Engagement With An Unexpected Question



Getting people to engage is a common concern. As a Business Coach I often have clients ask how they might arouse more engagement from their direct reports and teams.

Some common phrases they tell me that they use include the following:

Great, I’m looking forward to the result


Sets expectation, can express confidence, suggests success, could generate some pressure
How might I help you with that?


Oh, well, this might suggest they will need help or that you are really enthusiastic. It is rare that the words are taken at face value. Folks make stuff up
What will you do, by when
and how will I know its time to celebrate?
A standard accountability string taught in Coaching schools. To the point for sure. Could be a touch cool, though it does work. I use it on myself
What is the first step you will take? Can be a great option. Can feel like encouragement. However, in the moment, the person taking on the task is likely to just toss anything they can out there, so they can get away

All of these, and many more, when delivered with sincerity, can make a positive difference. A lot depends on the delivery. Let’s look at that last one. It is not that it isn’t a helpful question, because it certainly can be. The intention is to kind of get the person started, gain a bit of engagement in their thinking. (and maybe, on the side, am I checking to assure myself that this person knows what they are doing?) It’s pretty good. However, there is a great upgrade. Notice your reaction, pretend you are taking on something new, and then are asked

 “what might be among your best second steps toward achieving that?”

 Just let that one sink in and notice where your mind goes. Yes it is very much like “what is the first step…”, but different in some important ways. First of all it is attention getting. If you can see the face of the person you just asked that of, expect a moment of deer in the headlights. It is odd to ask about the second step right off the bat. The mind needs to process that. It brings the person immediately to the present moment, stops all other thinking, because often they are expecting that first question and are off somewhere getting some answers ready. Once the question is accepted the mind starts to search in two places. It searches for a second step but against many possible first steps. Success with step two depends on a good choice for step one. We all like to succeed or at least look good trying. Answering this second step question without having tossed out just about any first step is a new situation. It all gets much more real. So the mind looks in two places.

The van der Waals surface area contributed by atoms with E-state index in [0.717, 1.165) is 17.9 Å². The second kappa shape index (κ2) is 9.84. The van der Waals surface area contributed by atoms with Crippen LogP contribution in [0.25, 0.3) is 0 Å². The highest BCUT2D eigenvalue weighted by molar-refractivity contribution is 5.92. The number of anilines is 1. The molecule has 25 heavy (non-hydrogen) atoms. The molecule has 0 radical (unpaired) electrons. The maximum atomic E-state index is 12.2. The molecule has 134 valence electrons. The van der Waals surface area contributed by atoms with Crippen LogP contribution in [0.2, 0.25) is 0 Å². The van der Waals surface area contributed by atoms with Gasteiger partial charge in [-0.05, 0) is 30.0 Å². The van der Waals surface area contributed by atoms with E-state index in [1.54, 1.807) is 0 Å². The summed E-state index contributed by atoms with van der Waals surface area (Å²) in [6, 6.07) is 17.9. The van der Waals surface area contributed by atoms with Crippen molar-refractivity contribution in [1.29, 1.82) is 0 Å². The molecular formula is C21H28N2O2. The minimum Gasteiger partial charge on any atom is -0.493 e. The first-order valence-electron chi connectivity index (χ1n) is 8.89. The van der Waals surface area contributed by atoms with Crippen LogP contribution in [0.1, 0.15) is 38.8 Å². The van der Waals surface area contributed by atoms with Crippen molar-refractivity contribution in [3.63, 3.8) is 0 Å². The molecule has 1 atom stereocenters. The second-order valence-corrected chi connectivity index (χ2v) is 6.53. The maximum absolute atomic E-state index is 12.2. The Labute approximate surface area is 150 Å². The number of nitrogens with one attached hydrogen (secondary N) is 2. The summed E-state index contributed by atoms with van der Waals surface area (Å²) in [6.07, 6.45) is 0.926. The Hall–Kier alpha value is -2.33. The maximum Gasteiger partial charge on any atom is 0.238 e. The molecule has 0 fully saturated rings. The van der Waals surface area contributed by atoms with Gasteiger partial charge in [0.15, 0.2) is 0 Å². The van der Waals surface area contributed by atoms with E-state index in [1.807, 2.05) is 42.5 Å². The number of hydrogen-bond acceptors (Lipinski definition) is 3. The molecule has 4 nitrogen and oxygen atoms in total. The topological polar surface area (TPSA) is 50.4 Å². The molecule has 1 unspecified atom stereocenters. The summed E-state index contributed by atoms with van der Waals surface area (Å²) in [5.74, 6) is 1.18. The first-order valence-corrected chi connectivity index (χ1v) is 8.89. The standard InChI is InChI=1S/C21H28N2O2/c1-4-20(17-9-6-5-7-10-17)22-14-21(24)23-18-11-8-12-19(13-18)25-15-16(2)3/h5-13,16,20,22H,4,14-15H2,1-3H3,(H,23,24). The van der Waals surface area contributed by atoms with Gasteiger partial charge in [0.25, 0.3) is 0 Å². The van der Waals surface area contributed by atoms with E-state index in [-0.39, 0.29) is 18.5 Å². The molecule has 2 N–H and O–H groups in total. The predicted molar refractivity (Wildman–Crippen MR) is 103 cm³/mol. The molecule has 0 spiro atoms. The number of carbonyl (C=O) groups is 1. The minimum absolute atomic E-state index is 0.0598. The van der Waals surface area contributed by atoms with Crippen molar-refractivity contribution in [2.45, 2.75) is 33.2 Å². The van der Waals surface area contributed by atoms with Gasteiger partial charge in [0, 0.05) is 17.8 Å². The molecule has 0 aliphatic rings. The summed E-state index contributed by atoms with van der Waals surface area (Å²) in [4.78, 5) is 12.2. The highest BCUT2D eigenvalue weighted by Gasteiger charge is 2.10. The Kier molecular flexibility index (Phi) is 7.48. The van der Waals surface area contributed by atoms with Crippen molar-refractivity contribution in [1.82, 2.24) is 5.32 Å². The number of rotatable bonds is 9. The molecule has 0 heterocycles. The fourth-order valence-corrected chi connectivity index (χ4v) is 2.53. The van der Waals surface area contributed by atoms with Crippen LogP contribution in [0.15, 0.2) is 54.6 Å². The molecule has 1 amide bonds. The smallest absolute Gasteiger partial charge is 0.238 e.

Another important difference is that in the first question we have the affront embedded in the word ‘will’. That is a commitment, a challenge. One could feel pressure to pick the one perfect response, or, as suggested, to just toss some plausible and safe first step just to get you off my back. Many of us do this. The ‘will’ threatens and we defend in many ways. Now we have ‘might’ instead of will. That word acknowledges that there are many options, that we have just started to talk about this, that whatever is suggested as a second step is possibility, not yet firm. ‘Might’ is a spacious word.

I like the freedom provided in the word ‘toward’. No affront in that. Almost conversational. Almost inviting. Like shopping shelves full of options and iterating slowly closer and closer to better and better results. A relief compared to the form of the question we started with.

Finally, notice the words ‘among the best’. Again, this brings the person to searching many options trying to find a candidate that might be in the arena of best. The thinking goes back and forth with the incumbent answer for step one. See, step one has not been spoken yet, so it can be changed a hundred times with total safety. The step two options get better and better and they get better because the step one options keep getting checked and improved. There is no commitment to a spoken step one yet. Nothing to defend, options for step one remain open and welcomed without judgment from the one asking. The back and forth is natural and easy. The resulting step two is much stronger in no time, as is step one. Engagement, commitment, confidence are all increased. The words ‘among the best’ work together with the word ‘toward’ to give breathing space.

So, “what might be among your best second steps toward achieving that?”


Joseph Seiler MCC